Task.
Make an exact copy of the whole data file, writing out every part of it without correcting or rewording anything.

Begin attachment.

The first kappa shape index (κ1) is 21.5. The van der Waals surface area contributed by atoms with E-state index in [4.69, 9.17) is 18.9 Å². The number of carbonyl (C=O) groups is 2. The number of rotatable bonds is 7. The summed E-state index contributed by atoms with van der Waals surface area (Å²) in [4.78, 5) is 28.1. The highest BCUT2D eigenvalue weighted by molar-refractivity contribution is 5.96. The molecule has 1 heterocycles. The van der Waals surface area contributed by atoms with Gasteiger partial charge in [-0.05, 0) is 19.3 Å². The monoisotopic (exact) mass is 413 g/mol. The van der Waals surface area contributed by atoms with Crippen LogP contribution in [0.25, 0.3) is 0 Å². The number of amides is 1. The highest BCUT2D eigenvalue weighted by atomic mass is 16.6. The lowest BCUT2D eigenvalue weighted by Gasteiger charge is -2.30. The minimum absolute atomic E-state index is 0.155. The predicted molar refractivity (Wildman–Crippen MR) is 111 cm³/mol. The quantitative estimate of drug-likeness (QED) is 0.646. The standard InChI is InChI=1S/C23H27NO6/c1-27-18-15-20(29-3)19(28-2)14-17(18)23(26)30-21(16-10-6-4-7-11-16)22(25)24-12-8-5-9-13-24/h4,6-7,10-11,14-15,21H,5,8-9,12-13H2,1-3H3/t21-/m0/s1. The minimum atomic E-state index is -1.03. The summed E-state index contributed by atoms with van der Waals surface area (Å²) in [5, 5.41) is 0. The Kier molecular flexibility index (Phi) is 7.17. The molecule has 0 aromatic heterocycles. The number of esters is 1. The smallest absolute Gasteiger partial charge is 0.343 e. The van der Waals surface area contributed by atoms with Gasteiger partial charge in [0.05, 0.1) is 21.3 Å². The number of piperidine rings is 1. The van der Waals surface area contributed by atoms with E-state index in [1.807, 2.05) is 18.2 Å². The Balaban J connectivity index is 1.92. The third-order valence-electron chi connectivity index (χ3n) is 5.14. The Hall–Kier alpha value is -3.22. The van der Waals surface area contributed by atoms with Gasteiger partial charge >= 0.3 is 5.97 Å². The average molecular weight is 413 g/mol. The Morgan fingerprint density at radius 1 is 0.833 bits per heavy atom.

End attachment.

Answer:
The first kappa shape index (κ1) is 21.5. The van der Waals surface area contributed by atoms with E-state index in [4.69, 9.17) is 18.9 Å². The number of carbonyl (C=O) groups is 2. The number of rotatable bonds is 7. The summed E-state index contributed by atoms with van der Waals surface area (Å²) in [4.78, 5) is 28.1. The highest BCUT2D eigenvalue weighted by molar-refractivity contribution is 5.96. The molecule has 1 heterocycles. The van der Waals surface area contributed by atoms with Gasteiger partial charge in [-0.05, 0) is 19.3 Å². The monoisotopic (exact) mass is 413 g/mol. The van der Waals surface area contributed by atoms with Crippen LogP contribution in [0.25, 0.3) is 0 Å². The number of amides is 1. The highest BCUT2D eigenvalue weighted by atomic mass is 16.6. The lowest BCUT2D eigenvalue weighted by Gasteiger charge is -2.30. The minimum absolute atomic E-state index is 0.155. The predicted molar refractivity (Wildman–Crippen MR) is 111 cm³/mol. The quantitative estimate of drug-likeness (QED) is 0.646. The standard InChI is InChI=1S/C23H27NO6/c1-27-18-15-20(29-3)19(28-2)14-17(18)23(26)30-21(16-10-6-4-7-11-16)22(25)24-12-8-5-9-13-24/h4,6-7,10-11,14-15,21H,5,8-9,12-13H2,1-3H3/t21-/m0/s1. The minimum atomic E-state index is -1.03. The summed E-state index contributed by atoms with van der Waals surface area (Å²) in [5, 5.41) is 0. The Kier molecular flexibility index (Phi) is 7.17. The molecule has 0 aromatic heterocycles. The number of esters is 1. The smallest absolute Gasteiger partial charge is 0.343 e. The van der Waals surface area contributed by atoms with Gasteiger partial charge in [0.05, 0.1) is 21.3 Å². The number of piperidine rings is 1. The van der Waals surface area contributed by atoms with E-state index in [1.807, 2.05) is 18.2 Å². The Balaban J connectivity index is 1.92. The third-order valence-electron chi connectivity index (χ3n) is 5.14. The Hall–Kier alpha value is -3.22. The van der Waals surface area contributed by atoms with Gasteiger partial charge >= 0.3 is 5.97 Å². The average molecular weight is 413 g/mol. The Morgan fingerprint density at radius 1 is 0.833 bits per heavy atom.